A: Call up to have a brief phone screen to then set up for an evaluation and meet with a therapist or psychologist who will go through and do an extensive evaluation to try to place an individual in the right level of care and match the individual with a provider team that is fit for the patient.
Q: How do the treatment teams work?
A: Everyone has their own individual therapist and depending on the level of care the patient goes into they may or may not have a medical evaluation if you are in a Residential of Partial Hospital program you have to meet with a medical provider on a weekly basis and then follow up with that provider. The lower levels of care usually see a therapist and possibly a dietician or a nutritionist and an outpatient group.
Q: Is it common to see other mental illnesses present alongside an Eating Disorder? How do you navigate treating two mental disorders?
A: Yes. It depends on the history of the person and how much their mood disorder is exacerbated by the Eating Disorder and will some of it subside if they get the Eating Disorder under control, get proper nutrition, then they might not need any psychiatric medications but many typically do for Depression or Anxiety.
Q: How would you say your profession allows you to look into the insight of world mental health?
A: I think there are cross cultural differences with Eating Disorders and also Gender differences with Eating Disorders so I think it is interesting to recognize those differences and be able to see how those might play a role in the etiology of Eating Disorders. What we say is…
“Genetics loads the gun but environment pulls the trigger” So there are environmental events usually societal expectations for weight, shape and size and those pressures coupled with a Genetic predisposition is what goes to creating Eating Disorders.
Q: How can we decrease the stigma surrounding Eating Disorders to create positive change?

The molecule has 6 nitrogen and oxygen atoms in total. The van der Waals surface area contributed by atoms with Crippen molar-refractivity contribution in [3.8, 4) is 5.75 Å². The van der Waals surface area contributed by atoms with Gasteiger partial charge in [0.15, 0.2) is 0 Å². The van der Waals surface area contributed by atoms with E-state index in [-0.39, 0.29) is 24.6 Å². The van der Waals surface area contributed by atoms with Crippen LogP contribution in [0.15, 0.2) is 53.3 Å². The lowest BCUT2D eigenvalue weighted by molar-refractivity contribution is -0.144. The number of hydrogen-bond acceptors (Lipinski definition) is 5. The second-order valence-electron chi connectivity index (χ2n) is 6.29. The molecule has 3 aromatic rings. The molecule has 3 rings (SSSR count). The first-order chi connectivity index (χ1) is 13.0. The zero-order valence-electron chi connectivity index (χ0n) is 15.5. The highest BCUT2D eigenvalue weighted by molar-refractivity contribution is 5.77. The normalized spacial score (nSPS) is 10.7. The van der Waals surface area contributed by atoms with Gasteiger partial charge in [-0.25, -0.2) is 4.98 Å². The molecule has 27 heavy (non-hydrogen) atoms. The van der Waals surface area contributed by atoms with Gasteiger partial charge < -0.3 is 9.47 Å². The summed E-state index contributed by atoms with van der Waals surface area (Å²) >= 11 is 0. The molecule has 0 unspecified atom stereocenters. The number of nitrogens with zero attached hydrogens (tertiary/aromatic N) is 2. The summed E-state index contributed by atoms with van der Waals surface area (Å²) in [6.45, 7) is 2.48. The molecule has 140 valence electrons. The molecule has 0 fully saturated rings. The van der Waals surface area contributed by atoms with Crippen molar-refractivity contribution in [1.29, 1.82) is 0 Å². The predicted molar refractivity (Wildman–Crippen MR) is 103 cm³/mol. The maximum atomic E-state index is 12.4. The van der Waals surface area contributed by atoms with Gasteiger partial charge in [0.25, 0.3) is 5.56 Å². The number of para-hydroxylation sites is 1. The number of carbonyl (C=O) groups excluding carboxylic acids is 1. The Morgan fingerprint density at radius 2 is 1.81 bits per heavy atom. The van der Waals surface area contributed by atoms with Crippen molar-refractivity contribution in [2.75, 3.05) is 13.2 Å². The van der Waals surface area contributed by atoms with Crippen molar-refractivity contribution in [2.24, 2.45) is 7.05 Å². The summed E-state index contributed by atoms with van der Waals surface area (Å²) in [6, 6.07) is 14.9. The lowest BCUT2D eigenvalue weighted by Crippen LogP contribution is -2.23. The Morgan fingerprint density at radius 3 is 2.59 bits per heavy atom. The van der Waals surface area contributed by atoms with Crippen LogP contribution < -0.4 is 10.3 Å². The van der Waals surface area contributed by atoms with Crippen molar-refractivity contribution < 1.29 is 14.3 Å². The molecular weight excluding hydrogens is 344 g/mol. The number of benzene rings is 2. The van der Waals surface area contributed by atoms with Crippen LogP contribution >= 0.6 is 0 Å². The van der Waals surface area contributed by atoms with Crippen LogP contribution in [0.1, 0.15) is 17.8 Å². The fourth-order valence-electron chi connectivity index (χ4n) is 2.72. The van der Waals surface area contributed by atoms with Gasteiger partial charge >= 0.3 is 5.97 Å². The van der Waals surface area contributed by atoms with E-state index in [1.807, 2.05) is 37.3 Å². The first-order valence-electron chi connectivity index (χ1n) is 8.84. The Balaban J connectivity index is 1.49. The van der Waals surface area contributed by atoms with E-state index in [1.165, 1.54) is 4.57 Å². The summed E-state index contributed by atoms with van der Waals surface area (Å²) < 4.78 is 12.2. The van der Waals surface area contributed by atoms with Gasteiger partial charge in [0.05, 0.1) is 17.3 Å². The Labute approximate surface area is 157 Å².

A: Educate and encourage schools to teach students, staff and the surrounding community on Eating Disorders and start openly discussing them.
ANONYMOUS EATING DISORDER SURVEY TAKEN BY FRIENDS, FAMILY AND CLASSMATES FROM MY SCHOOL:
This survey was taken primarily by females (61.1% of respondents) and was taken primarily by people ages (15-18) at 61.1% of respondents.
The results are as followed:
In response to the question on which of the following choices given can cause Eating Disorders (Social or Psychological Factors, Troubled Personal Relationships, Genetics, Trauma and Dieting) where in fact all of the given choices are correct answers only 12 of 18 respondents (66.7%) checked off Genetics as a possible cause of an Eating Disorder. Genetics typically do have substantial influence on if a mental disorder is passed on from generation to generation.
When asked the question “Do you know anyone who has had/has an Eating Disorder?” 14 of 18 respondents (77.8%) answered yes, 3 respondents answered no, and 1 respondent answered “Maybe, I’m not for sure though”. This means that more than 75% of the respondents know someone who has had or has an Eating Disorder displaying the seriousness of this rising health concern in the world around us.
When asked to answer “How many people do you think suffer from an Eating Disorder in the United States?” Picking from the choices: 5 million, 8 million, 15 million, 30 million and 45 million with the correct answer being 30 million people suffer from an Eating Disorder in the United States, 7 respondents (38.9%) answered 15 million, 6 respondents (33.3%) answered 8 million, 3 respondents ( 16.7%) answered correctly with 30 million, 1 respondent (5.6%) answered 45 million and 1 respondent (5.6%) answered 5 million. These responses show how undermined Eating Disorders are perceived in the United States when in reality 30 million people suffer from an Eating Disorder.